One of the many insights senior Chinmay Pandit has learned this fall is this: “philosophers are not infallible or consistent.”
“Revolutionary thinkers have contributed in meaningful ways to the creation of democracies but have simultaneously justified perverse, backwards ideals in their other arguments,” says Pandit, a double major in economics and political science.
That’s just the sort of critical thinking new political science professor Genevieve Rousseliere hopes to instill in her students.
In her native France, Rousseliere was captivated by the age-old tension in understanding the relation between inequality and freedom. Specifically, how people deal with the struggle to be free.
“If we all aspire not to be dominated, we encounter a variety of obstacles across our lives restraining our fundamental choices -- and some of us feel these restrictions more intensely and earlier than others,” says Rousseliere, an assistant professor specializing in political theory.
“Coming from a working-class background, having a family ridden with debts, being from a minority group, for instance, can make it very challenging for individuals to be free, not absolutely perhaps, but certainly relatively to others. I became interested in the relation between inequality and freedom from this fairly basic observation of inequality.”
Her previous positions were collegiate assistant professor and Harper-Schmidt Fellow at the University of Chicago and assistant professor at the University of Wisconsin-Madison.
Rousseliere earned her Ph.D. in politics from Princeton. She’s an alumna of the Ecole Normale Supérieure in Paris, and holds bachelor’s and master’s degrees in philosophy from the University of Paris Panthéon-Sorbonne.
She describes her research as part of a scholarly trend in political theory called the “neo-republican” revival. Neo-republicanism, she adds, is a theory centered on the idea of freedom as non-domination, i.e. the idea that being free means not being subject to the arbitrary will of another.
“There is an intense historical debate on what the fight against domination entails in terms of social justice,” Rousseliere says. “While, historically, the status of ‘free man’ was reserved to an elite of wealthy white males in antiquity, the discussion got radically transformed with the struggle of excluded populations -- the poor, women, slaves, non-whites -- to resist domination.
“My work focuses on these debates from the Enlightenment to the end of the 19th century. It asks how it is possible to become free in adverse circumstances.”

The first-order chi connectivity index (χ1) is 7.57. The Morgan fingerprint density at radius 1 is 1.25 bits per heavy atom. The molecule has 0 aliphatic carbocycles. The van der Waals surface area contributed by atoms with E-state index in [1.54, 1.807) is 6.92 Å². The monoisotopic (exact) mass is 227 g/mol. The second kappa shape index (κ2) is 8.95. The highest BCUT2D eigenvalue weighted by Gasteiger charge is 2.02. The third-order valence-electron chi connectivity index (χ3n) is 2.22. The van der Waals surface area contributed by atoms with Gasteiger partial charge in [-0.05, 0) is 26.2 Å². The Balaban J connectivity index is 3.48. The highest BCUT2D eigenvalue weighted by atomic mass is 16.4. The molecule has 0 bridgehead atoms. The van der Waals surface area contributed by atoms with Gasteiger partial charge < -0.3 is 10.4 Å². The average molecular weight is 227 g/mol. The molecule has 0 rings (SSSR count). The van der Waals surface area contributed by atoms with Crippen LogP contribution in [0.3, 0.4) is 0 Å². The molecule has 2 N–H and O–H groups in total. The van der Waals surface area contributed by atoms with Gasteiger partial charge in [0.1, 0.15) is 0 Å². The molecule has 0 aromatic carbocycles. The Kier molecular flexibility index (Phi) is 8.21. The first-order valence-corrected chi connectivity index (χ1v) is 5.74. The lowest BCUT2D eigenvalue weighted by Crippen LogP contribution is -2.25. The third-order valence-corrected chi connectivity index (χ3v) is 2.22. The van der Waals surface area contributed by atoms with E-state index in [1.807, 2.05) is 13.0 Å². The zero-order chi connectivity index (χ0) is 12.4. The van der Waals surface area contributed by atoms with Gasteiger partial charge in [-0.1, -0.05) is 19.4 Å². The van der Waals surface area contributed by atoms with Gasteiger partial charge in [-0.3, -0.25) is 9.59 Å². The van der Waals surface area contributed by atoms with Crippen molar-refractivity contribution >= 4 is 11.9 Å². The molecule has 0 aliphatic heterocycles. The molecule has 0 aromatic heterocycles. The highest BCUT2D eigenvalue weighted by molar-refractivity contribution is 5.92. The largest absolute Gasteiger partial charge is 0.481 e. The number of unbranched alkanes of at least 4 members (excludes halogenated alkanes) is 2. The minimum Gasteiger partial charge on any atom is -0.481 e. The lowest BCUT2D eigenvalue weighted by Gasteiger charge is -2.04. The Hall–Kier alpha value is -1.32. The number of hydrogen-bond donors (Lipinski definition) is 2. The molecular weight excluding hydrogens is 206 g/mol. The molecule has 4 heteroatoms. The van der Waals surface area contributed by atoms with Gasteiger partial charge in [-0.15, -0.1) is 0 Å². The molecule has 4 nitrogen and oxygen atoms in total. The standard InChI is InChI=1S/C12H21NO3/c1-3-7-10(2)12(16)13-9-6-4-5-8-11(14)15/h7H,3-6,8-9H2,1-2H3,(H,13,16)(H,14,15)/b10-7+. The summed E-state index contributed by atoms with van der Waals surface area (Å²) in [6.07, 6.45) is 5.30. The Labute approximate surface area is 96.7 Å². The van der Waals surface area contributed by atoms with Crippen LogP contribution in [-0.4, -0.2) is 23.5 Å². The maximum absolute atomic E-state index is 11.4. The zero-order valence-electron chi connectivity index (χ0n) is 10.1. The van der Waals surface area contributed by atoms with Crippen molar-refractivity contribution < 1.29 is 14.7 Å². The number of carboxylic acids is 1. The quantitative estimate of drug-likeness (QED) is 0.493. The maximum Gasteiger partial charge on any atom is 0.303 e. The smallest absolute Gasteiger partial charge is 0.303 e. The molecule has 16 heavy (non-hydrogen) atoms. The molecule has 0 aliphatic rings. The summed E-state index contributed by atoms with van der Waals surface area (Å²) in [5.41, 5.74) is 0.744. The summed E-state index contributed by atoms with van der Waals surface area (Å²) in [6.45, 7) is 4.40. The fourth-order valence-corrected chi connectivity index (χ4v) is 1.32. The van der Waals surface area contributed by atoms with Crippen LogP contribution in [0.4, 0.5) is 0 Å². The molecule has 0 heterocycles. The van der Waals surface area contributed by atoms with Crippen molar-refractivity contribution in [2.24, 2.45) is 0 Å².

One of her research interests is Jean-Jacques Rousseau, the Swiss-born French philosopher of the 18th century. In a 2016 paper, “Rousseau on Freedom in Commercial Society,” published in The American Journal of Political Science, Rousseliere argues that although Rousseau is widely considered a radical thinker because of the influence his thought is supposed to have had on key actors of the French Revolution, his economic policy should be taken more seriously.
“For Rousseau, it is wrong to take economics to be a sphere outside of political considerations, because our material condition relative to others directly affects our capacity to be free. I wanted to suggest that Rousseau’s thought in this regard was very timely,” Rousseliere says.
Charles Nathan, a first-year Ph.D. candidate in political science, says Rousseliere, in addition to examining foundational works of republican theory by thinkers such as Rousseau, Constant and Tocqueville, “has introduced us to some more esoteric texts, like the electrifying speeches of Maximilien Robespierre.”
He adds that she has helped students trace these different strains of republican thought from the ancient world through the French Revolution, and into contemporary debates about multiculturalism, religious tolerance and collective action.
“In discussions, professor Rousseliere has a high standard for our ideas, which continually pushes us to refine our own thinking and elevate the quality of our research. She has created a class atmosphere that is friendly, focused, and intellectually stimulating.”
Rousseliere says if freedom is to be non-dominating, “what kind of social and economic policy should we endorse and how can we justify them philosophically? And what responses were offered to these questions in the history of political theory at the foundational period of the French and American republics?”
She adds: “How is it that free individuals with different religions, beliefs and cultural habits can feel allegiance to their state and be ready to make the sacrifices that may be necessary to live in harmony with their co-citizens?”
She is working on a book that “retraces the history of ‘social republicanism,’ which holds that equality is conducive to solidarity.”
Duke has been a good destination for Rousseliere.
“I am delighted to have joined the community of scholars at Duke and I am very much enjoying teaching students here!”